Rounding out this set is last year’s Fire At Sea. The film that truly set Rosi’s name ablaze here stateside, it’s a remarkable achievement that is as profound and of this moment as it ever could be. I wrote about the film briefly when it was part of the New York Film Festival lineup, and a revisit only cements those sentiments. A film of static tableaus, Rosi’s film is a tender one, one of deep empathy for its subjects and one assured of its message. A lament for a society on the brink of implosion, this is a subtle, quiet and in many ways experimental documentary about immigration that couldn’t be more of this moment in history.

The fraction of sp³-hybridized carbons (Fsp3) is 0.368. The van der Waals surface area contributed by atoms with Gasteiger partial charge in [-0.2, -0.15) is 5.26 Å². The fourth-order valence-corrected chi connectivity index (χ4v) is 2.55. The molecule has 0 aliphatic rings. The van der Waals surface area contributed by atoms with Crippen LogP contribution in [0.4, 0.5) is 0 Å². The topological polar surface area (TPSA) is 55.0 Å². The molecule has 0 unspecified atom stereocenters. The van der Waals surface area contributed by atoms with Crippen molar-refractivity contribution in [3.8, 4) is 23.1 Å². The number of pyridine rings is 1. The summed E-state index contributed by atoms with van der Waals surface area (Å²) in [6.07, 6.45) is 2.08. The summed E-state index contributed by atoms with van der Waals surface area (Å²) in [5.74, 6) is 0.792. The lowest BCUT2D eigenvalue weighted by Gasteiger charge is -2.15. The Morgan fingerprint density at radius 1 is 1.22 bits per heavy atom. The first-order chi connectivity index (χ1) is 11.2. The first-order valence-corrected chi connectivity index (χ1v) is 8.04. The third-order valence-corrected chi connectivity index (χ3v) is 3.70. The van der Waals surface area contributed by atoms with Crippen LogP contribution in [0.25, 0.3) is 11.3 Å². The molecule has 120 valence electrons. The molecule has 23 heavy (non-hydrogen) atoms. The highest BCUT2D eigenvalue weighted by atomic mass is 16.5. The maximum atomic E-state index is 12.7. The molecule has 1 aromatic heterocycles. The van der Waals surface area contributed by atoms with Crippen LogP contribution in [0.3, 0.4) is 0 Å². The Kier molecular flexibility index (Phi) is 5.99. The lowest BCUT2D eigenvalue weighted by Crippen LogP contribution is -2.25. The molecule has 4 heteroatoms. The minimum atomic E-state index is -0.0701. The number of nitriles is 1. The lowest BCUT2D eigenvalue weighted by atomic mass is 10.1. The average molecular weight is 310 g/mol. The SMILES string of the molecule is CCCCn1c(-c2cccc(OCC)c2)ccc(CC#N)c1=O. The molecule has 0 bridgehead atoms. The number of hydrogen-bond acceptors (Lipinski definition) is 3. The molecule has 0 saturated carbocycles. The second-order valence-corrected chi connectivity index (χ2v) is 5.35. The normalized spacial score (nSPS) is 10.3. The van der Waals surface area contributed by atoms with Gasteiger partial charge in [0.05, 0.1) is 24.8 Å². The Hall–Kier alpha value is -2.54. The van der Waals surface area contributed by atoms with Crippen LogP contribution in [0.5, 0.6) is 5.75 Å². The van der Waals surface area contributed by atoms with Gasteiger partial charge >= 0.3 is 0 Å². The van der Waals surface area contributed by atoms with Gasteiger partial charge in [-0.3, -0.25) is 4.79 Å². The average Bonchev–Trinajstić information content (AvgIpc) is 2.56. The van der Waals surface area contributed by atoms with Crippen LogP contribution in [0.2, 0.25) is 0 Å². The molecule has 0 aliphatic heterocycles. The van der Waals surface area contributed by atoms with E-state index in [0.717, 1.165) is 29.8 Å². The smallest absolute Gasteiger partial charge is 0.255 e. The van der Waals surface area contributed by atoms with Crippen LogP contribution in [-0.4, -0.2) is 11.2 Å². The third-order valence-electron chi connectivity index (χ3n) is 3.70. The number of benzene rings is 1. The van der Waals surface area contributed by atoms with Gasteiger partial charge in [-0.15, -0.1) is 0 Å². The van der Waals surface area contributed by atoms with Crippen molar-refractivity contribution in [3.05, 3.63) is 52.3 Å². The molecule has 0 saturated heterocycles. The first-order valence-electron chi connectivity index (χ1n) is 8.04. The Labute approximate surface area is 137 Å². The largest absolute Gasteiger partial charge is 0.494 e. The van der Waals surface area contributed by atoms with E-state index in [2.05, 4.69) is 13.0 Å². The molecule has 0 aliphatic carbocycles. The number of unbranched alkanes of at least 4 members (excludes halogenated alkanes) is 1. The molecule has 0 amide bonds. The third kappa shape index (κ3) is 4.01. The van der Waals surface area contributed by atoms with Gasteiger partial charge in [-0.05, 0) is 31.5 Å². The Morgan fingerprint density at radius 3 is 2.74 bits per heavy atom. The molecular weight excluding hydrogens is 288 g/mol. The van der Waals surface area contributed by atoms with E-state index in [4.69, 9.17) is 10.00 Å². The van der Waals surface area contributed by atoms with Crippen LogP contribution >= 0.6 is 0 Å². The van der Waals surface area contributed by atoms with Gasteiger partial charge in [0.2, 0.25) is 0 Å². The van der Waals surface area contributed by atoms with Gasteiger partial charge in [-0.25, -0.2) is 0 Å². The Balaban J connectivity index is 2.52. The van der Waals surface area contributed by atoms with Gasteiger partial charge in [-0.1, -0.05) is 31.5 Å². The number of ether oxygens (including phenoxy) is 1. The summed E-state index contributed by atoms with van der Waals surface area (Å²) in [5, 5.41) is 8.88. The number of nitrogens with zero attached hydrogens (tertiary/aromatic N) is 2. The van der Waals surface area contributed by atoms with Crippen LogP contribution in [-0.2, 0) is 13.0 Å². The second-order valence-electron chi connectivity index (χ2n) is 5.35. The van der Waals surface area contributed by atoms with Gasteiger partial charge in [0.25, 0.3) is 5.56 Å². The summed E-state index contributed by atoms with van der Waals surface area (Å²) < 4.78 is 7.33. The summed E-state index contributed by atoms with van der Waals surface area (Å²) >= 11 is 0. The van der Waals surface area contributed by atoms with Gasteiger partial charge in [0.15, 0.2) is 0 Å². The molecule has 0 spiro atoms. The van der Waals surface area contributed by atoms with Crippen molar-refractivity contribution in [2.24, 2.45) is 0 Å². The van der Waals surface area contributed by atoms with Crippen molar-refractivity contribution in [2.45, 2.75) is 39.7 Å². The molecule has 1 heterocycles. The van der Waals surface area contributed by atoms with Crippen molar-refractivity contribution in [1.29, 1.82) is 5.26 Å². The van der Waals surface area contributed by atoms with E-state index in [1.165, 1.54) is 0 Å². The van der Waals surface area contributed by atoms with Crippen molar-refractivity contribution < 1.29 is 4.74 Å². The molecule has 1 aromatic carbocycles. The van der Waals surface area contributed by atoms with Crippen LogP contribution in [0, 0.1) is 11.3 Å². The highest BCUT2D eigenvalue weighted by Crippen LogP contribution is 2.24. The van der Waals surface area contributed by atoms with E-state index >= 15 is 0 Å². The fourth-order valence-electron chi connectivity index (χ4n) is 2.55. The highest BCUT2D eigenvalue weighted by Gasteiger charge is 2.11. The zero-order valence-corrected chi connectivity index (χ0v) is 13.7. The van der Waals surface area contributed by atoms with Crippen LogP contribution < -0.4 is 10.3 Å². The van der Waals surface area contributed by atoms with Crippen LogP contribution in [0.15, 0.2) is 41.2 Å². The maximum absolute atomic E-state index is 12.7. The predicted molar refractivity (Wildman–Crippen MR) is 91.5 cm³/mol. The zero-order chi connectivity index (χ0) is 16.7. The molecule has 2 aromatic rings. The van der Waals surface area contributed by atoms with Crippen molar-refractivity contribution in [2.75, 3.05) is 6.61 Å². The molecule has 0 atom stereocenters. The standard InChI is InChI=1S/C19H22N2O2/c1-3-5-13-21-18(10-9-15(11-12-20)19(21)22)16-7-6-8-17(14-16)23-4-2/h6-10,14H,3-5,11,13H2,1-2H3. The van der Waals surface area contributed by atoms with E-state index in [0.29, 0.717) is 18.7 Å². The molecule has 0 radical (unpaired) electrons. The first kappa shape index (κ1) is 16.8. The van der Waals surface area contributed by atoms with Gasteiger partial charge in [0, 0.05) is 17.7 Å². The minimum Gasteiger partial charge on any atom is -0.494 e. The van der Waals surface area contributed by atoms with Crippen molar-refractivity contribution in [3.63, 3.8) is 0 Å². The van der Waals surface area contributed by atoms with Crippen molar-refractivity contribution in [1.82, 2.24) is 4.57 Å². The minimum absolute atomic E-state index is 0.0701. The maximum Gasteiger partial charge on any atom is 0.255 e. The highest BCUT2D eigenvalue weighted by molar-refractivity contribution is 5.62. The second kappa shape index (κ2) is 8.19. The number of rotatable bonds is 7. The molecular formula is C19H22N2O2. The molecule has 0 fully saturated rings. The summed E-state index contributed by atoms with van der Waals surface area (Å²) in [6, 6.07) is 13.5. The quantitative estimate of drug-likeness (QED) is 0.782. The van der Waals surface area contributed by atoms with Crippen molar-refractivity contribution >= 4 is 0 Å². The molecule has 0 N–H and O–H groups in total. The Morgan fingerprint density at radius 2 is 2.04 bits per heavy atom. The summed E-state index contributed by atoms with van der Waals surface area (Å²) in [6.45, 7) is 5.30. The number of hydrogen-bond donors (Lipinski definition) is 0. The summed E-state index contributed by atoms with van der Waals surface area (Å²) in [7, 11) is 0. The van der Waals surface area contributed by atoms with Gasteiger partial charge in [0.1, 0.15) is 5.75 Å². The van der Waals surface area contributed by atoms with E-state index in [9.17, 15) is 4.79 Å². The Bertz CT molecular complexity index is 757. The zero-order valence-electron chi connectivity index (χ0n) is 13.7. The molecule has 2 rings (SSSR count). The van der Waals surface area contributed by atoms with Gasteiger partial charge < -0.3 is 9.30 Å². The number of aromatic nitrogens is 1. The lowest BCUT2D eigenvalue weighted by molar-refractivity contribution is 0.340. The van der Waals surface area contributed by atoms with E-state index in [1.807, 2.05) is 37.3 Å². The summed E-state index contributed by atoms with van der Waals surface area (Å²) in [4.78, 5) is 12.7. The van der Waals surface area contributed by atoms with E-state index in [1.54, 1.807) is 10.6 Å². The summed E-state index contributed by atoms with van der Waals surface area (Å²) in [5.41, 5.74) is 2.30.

Regarding the box set as a whole, this is one of the year’s most important, if slimmest, retrospective box sets. Along with the four films, all of which look stunning in HD (especially Boatman which sees its black and white photography really come to life), the box set comes with a couple of superlative supplements. Lacking the breadth of a Criterion Collection box set, this isn’t without some quality material, including the centerpiece which is an enlightening interview with Rosi himself. We also get a chat with Pietro Bartolo, a doctor from Lampedusa, the setting of Fire At Sea, in which he plays a primary role. There are also trailers, as well as a lengthy and engaging Q/A taken from last year’s NYFF. Toss in an essential essay on Rosi’s work from writer Nicolas Rapold, and you have one of the year’s most important box sets. It may not have the depth of a set like the pending World Cinema Project set from Criterion, but with four films of this quality and this sociological importance, it doesn’t get much better.